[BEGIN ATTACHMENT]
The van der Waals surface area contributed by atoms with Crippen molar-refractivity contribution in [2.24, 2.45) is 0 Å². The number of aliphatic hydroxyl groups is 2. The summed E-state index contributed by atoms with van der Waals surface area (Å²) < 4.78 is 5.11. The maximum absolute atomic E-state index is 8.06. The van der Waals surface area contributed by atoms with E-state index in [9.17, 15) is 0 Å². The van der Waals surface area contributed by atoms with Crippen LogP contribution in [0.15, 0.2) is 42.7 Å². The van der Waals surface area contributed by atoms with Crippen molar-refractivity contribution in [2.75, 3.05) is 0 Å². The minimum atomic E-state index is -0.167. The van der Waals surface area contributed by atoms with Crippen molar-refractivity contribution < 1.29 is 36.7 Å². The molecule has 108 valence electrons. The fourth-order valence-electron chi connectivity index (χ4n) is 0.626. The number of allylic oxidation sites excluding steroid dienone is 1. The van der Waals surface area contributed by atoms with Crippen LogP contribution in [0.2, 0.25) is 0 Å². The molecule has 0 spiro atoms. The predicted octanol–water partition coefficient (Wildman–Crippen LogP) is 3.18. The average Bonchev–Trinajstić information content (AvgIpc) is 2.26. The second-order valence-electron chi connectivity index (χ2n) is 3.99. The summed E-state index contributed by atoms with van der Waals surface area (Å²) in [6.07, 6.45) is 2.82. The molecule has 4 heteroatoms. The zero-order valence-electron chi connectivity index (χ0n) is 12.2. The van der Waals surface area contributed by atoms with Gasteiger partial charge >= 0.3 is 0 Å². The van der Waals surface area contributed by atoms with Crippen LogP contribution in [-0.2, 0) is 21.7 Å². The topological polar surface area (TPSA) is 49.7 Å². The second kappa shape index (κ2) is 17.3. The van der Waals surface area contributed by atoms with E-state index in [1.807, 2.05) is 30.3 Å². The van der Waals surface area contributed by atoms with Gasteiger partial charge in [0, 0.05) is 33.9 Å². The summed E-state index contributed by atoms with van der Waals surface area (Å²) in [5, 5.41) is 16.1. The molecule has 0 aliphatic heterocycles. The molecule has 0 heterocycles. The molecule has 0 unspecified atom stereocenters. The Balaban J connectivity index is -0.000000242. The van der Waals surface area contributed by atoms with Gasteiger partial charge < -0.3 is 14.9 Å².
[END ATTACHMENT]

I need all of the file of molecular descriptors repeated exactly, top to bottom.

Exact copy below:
The van der Waals surface area contributed by atoms with Crippen molar-refractivity contribution in [2.24, 2.45) is 0 Å². The number of aliphatic hydroxyl groups is 2. The summed E-state index contributed by atoms with van der Waals surface area (Å²) < 4.78 is 5.11. The maximum absolute atomic E-state index is 8.06. The van der Waals surface area contributed by atoms with E-state index in [9.17, 15) is 0 Å². The van der Waals surface area contributed by atoms with Crippen LogP contribution in [0.15, 0.2) is 42.7 Å². The van der Waals surface area contributed by atoms with Crippen molar-refractivity contribution in [2.75, 3.05) is 0 Å². The minimum atomic E-state index is -0.167. The van der Waals surface area contributed by atoms with Crippen molar-refractivity contribution < 1.29 is 36.7 Å². The molecule has 108 valence electrons. The fourth-order valence-electron chi connectivity index (χ4n) is 0.626. The number of allylic oxidation sites excluding steroid dienone is 1. The van der Waals surface area contributed by atoms with Crippen LogP contribution in [0.2, 0.25) is 0 Å². The molecule has 0 spiro atoms. The predicted octanol–water partition coefficient (Wildman–Crippen LogP) is 3.18. The average Bonchev–Trinajstić information content (AvgIpc) is 2.26. The second-order valence-electron chi connectivity index (χ2n) is 3.99. The summed E-state index contributed by atoms with van der Waals surface area (Å²) in [6.07, 6.45) is 2.82. The molecule has 4 heteroatoms. The zero-order valence-electron chi connectivity index (χ0n) is 12.2. The van der Waals surface area contributed by atoms with Gasteiger partial charge >= 0.3 is 0 Å². The van der Waals surface area contributed by atoms with Crippen LogP contribution in [-0.2, 0) is 21.7 Å². The topological polar surface area (TPSA) is 49.7 Å². The second kappa shape index (κ2) is 17.3. The van der Waals surface area contributed by atoms with E-state index in [1.807, 2.05) is 30.3 Å². The van der Waals surface area contributed by atoms with Gasteiger partial charge in [0, 0.05) is 33.9 Å². The summed E-state index contributed by atoms with van der Waals surface area (Å²) in [5, 5.41) is 16.1. The molecule has 0 aliphatic heterocycles. The molecule has 0 heterocycles. The molecule has 0 unspecified atom stereocenters. The Balaban J connectivity index is -0.000000242. The van der Waals surface area contributed by atoms with Gasteiger partial charge < -0.3 is 14.9 Å².